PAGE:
Monday, 3 June 2013

It's okay to eat fish because they don't have any feelings.


In some ways Zen is an innovator. When it opened a few people speculated that bringing "sushi" to Kigali was a brave and expensive decision to make. Au contraire my little Kigali chums, it's an almost guaranteed cash cow. Moooooooo.

"You must go to Zen, they have sushi".


Clean lines are everything with sushi. We eat first with our eyes (OK, sometimes with our nose), and proper Itamae know this. Their precision and attention to detail is about confidence, experience, and an appreciation for the quality of the ingredients. If you're going to eat such delicate meat, plucked from ever diminishing ocean stocks you should want to know that it has been treated with due respect.

You should. Or perhaps you don't care. Perhaps you'd rather go to Zen and stick your dirty middle finger up at twelve centuries of Japanese culinary tradition. Perhaps you really hate marine ecosystems, and are on a personal mission to wipe out every last little fishy bastard in the sea. Fine. We all have our pecadilloes.

The mixed plate of sashimi and badly-packed rolls we're presented with at Zen resembles a drawer full of odd socks, yet… nobody even raises an eyebrow around the table. Do Zen's customers really think sushi tastes like a combination of mirin, cheap bilious-green wasabi, tired ginger, and soy sauce? You could substitute the tiny nuggets of frozen-shitless salmon for chunks of finely-chopped raw owl and no-one would notice so long as the chef remembered to pluck the feathers off. What a brilliant scam.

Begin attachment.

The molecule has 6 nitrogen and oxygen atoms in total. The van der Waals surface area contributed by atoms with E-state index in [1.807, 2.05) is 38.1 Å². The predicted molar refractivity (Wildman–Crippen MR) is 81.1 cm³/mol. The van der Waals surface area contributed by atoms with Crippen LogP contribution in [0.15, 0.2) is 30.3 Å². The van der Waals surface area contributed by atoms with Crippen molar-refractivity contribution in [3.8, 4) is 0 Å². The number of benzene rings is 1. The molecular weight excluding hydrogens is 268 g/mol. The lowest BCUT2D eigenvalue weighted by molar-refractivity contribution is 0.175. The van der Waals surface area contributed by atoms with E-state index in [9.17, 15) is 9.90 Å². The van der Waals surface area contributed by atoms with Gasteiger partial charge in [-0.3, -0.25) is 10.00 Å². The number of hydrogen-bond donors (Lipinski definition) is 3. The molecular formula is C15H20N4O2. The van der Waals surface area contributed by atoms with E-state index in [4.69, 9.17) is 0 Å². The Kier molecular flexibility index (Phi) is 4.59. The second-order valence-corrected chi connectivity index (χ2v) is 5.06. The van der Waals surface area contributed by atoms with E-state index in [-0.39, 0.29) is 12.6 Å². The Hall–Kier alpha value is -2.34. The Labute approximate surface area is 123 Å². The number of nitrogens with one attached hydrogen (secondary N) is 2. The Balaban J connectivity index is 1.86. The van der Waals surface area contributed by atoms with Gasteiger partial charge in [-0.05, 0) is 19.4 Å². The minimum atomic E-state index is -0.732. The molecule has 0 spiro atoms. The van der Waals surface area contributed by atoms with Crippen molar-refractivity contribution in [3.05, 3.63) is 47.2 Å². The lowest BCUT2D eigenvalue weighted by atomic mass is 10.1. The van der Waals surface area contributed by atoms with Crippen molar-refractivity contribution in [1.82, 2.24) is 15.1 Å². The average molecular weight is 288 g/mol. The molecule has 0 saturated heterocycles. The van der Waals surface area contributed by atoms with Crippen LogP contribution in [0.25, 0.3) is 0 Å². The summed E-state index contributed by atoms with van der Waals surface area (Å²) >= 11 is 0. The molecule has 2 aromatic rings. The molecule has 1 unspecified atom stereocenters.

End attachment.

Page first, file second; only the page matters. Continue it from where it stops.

Sushi aside, there are plenty of gloopy, directionless 'pan-Asian'  items on the menu. A few things come on those pointless sizzling platters. Onions seem to be a key ingredient as per those cheapo all-you-can-eat Chinese buffets you find in basements in the more studenty parts of London. Just wait until you get home though, when the headache and dehydration hits you in the middle of the night. That will be the salt and MSG pressing their stinky feet on the back of your neck. If you're lucky you'll just have a few interesting dreams about penguins. If you're not so lucky you'll wake up shaking and chasing an imaginary bat around your bedroom with a rolled up copy of the Kenya Airways in-flight magazine.

Don't say I didn't warn you.

They seem to be doing a decent amount of trade though. Yay. 

Zen is in Nyarutarama near the MTN centre. Zen has a Facebook page, but why not look at this instead?

1 comment:

Unknown said...

lulz at the random link to Marine Stewardship Council, or perhaps not so random